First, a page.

When you think of modern art, it’s likely that you’ll default to one of a few fixed ideas about what it means. Even now you’re likely imagining preserved sheep, unmade beds or abstract figures it’s hard to understand as people. The movement has a long history, however, and it’s worth making the effort to understand it. If you know the context within which any given modern art piece exists, it stops looking so outlandish, and starts acquire meaning, significance and even beauty.
The story of modern art begins in the mid-19th Century, when artists like Picasso and Georges Braque made strides in trying to depict scenes non-literally, stretching their capabilities as artists, as well as the capability of the medium they were working in. It was this technique, this cubism, that laid the foundations for the movement that followed.
Marcel Duchamp was one of the first artists to produce ‘Modern Art’ in the form that we’d recognise it. In the wake of the First World War he rejected most of his contemporaries as producing “retinal art” intended only to please the eye. His stated aim was to produce art to serve the mind, leading to pieces like the Fountain – a urinal made into art because an artist placed it in an art gallery, or the famous painting that is not, it professes, a pipe.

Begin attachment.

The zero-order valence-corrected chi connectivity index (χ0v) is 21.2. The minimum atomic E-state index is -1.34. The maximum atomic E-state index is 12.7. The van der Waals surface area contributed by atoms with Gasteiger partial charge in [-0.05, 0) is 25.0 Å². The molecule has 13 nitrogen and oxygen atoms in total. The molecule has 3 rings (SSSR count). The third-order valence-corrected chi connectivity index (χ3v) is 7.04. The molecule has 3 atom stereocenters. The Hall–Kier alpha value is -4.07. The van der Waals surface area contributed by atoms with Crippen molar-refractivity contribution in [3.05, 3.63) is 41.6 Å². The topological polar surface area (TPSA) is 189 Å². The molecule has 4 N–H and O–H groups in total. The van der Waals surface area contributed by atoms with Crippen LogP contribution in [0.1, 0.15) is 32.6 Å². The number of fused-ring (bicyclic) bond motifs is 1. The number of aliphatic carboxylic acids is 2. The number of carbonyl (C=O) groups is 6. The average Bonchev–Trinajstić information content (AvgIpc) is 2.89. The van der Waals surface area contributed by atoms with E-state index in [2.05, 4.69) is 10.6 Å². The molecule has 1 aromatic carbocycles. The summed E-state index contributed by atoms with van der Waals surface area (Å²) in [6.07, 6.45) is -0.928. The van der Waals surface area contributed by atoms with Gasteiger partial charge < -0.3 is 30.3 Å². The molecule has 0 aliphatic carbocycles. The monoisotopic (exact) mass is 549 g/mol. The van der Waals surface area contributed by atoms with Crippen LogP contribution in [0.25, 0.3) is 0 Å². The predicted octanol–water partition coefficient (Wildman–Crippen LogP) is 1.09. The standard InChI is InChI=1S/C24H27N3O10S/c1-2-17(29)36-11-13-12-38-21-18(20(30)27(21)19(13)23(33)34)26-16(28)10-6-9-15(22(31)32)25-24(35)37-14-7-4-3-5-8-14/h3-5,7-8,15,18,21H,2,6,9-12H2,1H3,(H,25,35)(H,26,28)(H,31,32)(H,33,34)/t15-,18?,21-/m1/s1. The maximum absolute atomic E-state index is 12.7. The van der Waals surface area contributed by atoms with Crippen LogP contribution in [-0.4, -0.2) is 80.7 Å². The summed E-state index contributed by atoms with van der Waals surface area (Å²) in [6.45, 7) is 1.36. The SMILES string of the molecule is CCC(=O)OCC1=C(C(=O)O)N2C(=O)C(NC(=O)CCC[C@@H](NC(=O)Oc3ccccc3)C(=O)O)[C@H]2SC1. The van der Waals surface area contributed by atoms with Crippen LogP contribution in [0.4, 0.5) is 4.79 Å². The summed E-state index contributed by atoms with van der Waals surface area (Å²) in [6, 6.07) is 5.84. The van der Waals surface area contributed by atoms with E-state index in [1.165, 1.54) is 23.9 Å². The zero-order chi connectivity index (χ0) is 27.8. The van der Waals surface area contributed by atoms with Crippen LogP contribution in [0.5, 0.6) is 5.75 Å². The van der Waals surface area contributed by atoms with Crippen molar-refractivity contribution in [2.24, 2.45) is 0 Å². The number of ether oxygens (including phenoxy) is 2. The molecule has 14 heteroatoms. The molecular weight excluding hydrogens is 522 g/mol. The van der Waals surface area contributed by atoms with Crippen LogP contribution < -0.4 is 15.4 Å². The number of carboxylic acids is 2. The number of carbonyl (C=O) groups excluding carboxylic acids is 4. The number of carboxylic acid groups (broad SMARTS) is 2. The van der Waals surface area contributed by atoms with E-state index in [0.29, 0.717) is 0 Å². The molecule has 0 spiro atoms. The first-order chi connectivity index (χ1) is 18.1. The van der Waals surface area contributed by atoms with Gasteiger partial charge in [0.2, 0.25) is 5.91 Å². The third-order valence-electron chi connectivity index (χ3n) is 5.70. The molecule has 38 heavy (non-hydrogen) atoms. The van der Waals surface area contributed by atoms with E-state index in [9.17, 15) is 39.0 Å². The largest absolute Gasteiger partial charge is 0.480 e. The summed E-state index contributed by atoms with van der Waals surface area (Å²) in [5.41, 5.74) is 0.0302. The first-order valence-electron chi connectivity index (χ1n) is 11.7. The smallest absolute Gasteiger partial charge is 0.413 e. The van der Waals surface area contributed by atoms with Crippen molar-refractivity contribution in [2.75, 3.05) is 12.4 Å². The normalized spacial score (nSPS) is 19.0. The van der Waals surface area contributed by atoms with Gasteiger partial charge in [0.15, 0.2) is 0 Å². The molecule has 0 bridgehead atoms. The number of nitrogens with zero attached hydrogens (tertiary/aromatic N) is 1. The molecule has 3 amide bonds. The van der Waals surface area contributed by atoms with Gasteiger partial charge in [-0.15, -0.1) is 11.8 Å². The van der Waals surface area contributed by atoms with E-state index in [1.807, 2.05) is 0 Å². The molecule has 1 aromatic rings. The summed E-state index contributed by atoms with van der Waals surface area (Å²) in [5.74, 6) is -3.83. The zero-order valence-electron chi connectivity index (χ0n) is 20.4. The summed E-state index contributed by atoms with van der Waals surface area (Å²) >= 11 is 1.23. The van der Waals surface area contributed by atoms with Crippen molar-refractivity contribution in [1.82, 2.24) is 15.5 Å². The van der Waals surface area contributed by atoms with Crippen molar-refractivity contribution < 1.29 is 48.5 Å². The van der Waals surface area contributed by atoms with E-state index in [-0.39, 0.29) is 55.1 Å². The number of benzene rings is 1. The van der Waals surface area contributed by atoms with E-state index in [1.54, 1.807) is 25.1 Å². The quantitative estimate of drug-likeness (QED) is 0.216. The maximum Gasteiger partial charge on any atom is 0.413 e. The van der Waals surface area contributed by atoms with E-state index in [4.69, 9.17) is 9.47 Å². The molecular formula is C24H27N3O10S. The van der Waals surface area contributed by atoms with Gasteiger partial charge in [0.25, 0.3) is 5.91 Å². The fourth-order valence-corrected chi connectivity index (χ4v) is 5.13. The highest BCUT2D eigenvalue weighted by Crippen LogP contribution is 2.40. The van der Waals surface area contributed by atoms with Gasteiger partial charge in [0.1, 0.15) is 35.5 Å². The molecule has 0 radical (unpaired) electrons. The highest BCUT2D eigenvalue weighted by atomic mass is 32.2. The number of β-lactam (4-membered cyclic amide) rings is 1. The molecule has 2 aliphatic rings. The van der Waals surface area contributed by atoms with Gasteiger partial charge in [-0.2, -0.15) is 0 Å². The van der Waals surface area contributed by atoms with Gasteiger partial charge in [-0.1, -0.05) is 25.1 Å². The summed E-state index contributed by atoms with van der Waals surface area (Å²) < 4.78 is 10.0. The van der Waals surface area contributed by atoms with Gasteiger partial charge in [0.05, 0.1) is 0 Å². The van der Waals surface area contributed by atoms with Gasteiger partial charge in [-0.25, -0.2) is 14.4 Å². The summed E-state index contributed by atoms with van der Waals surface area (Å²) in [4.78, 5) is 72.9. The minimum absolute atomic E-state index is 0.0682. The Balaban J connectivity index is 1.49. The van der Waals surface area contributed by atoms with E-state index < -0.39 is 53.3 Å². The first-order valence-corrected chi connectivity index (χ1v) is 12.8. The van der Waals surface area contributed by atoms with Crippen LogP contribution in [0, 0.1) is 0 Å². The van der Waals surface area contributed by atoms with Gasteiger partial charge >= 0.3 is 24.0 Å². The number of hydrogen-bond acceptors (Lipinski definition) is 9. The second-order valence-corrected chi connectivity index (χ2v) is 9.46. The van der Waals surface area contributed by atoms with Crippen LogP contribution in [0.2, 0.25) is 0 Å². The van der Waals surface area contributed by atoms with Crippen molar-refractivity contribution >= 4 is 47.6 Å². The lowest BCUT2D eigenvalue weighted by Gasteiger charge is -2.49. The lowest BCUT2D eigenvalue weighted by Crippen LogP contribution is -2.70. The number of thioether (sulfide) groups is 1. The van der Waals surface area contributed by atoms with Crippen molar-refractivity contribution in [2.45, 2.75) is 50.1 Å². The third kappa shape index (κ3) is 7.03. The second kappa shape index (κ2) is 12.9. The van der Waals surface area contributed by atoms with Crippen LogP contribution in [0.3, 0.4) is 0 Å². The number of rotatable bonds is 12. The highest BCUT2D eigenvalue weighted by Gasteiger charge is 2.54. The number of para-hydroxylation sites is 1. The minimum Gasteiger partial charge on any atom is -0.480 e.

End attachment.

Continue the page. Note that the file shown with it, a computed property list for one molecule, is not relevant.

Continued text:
The standard story of modern art sees it grow in France and Spain before leaping first the channel to the UK in the interwar period, and then across the ocean to America, all the while building on what’s gone before, but growing in strangeness as the artists retain their desire to shock and surprise.
Russia isn’t often acknowledged as being a part of the history of modern art, but it has a vital role to play. Even when it was locked behind the Iron Curtain, the USSR had a strong artistic tradition, and even though many artists were locked into producing state propaganda, a modernist tradition flourished.
Zurab Tsereteli built his reputation during the communist years with projects like a series of sculptural, decorative bus shelters, and has since become one of Russia’s most prolific and important artists, with pieces like ‘Break the Wall of Mistrust’ which was gifted to the City of London in 1990, or ‘The Tear of Grief’, formally titled ‘To The Struggle Against World Terrorism’, which was presented to the United States in the wake of the September the 11th attacks.
In Russia, at least, modern art is not an expensive collector’s hobby but a vital part of how it relates to itself and to the world.